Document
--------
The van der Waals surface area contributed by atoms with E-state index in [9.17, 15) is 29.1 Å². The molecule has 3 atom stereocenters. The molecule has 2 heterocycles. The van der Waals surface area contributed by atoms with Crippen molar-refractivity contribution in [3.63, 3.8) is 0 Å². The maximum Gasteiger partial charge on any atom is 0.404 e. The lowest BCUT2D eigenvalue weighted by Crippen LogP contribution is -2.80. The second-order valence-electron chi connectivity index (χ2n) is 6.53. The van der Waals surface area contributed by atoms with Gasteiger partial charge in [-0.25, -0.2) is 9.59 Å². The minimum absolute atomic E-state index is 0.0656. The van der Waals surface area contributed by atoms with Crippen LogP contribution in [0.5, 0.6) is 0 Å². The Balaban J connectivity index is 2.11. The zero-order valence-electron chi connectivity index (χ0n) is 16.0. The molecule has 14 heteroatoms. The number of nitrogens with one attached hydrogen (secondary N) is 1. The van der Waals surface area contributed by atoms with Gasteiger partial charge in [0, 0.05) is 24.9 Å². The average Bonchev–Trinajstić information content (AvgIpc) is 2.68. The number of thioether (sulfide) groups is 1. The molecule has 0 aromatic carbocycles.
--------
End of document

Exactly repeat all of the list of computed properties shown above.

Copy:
The van der Waals surface area contributed by atoms with E-state index in [9.17, 15) is 29.1 Å². The molecule has 3 atom stereocenters. The molecule has 2 heterocycles. The van der Waals surface area contributed by atoms with Crippen molar-refractivity contribution in [3.63, 3.8) is 0 Å². The maximum Gasteiger partial charge on any atom is 0.404 e. The lowest BCUT2D eigenvalue weighted by Crippen LogP contribution is -2.80. The second-order valence-electron chi connectivity index (χ2n) is 6.53. The van der Waals surface area contributed by atoms with Gasteiger partial charge in [-0.25, -0.2) is 9.59 Å². The minimum absolute atomic E-state index is 0.0656. The van der Waals surface area contributed by atoms with Crippen LogP contribution in [0.5, 0.6) is 0 Å². The Balaban J connectivity index is 2.11. The zero-order valence-electron chi connectivity index (χ0n) is 16.0. The molecule has 14 heteroatoms. The number of nitrogens with one attached hydrogen (secondary N) is 1. The van der Waals surface area contributed by atoms with Gasteiger partial charge in [0, 0.05) is 24.9 Å². The average Bonchev–Trinajstić information content (AvgIpc) is 2.68. The number of thioether (sulfide) groups is 1. The molecule has 0 aromatic carbocycles.